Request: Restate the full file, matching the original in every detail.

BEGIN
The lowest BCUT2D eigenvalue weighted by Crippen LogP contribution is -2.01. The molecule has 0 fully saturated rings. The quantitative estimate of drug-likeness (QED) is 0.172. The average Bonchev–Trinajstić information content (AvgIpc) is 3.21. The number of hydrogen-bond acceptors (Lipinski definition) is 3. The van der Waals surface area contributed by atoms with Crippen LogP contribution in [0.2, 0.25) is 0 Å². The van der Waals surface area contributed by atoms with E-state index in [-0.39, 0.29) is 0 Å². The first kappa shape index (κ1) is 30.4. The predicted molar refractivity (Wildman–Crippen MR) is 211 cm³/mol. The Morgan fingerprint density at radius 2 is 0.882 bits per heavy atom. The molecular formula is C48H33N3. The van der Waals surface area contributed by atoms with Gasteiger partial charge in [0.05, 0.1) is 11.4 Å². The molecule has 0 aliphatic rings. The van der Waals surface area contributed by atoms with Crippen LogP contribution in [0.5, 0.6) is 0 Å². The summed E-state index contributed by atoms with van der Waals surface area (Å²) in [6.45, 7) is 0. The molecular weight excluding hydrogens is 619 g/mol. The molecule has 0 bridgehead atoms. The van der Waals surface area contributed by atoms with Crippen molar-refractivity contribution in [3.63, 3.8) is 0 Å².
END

The lowest BCUT2D eigenvalue weighted by Crippen LogP contribution is -2.01. The molecule has 0 fully saturated rings. The quantitative estimate of drug-likeness (QED) is 0.172. The average Bonchev–Trinajstić information content (AvgIpc) is 3.21. The number of hydrogen-bond acceptors (Lipinski definition) is 3. The van der Waals surface area contributed by atoms with Crippen LogP contribution in [0.2, 0.25) is 0 Å². The van der Waals surface area contributed by atoms with E-state index in [-0.39, 0.29) is 0 Å². The first kappa shape index (κ1) is 30.4. The predicted molar refractivity (Wildman–Crippen MR) is 211 cm³/mol. The Morgan fingerprint density at radius 2 is 0.882 bits per heavy atom. The molecular formula is C48H33N3. The van der Waals surface area contributed by atoms with Gasteiger partial charge in [0.05, 0.1) is 11.4 Å². The molecule has 0 aliphatic rings. The van der Waals surface area contributed by atoms with Crippen LogP contribution in [0.5, 0.6) is 0 Å². The summed E-state index contributed by atoms with van der Waals surface area (Å²) in [6.45, 7) is 0. The molecular weight excluding hydrogens is 619 g/mol. The molecule has 0 bridgehead atoms. The van der Waals surface area contributed by atoms with Crippen molar-refractivity contribution in [3.63, 3.8) is 0 Å².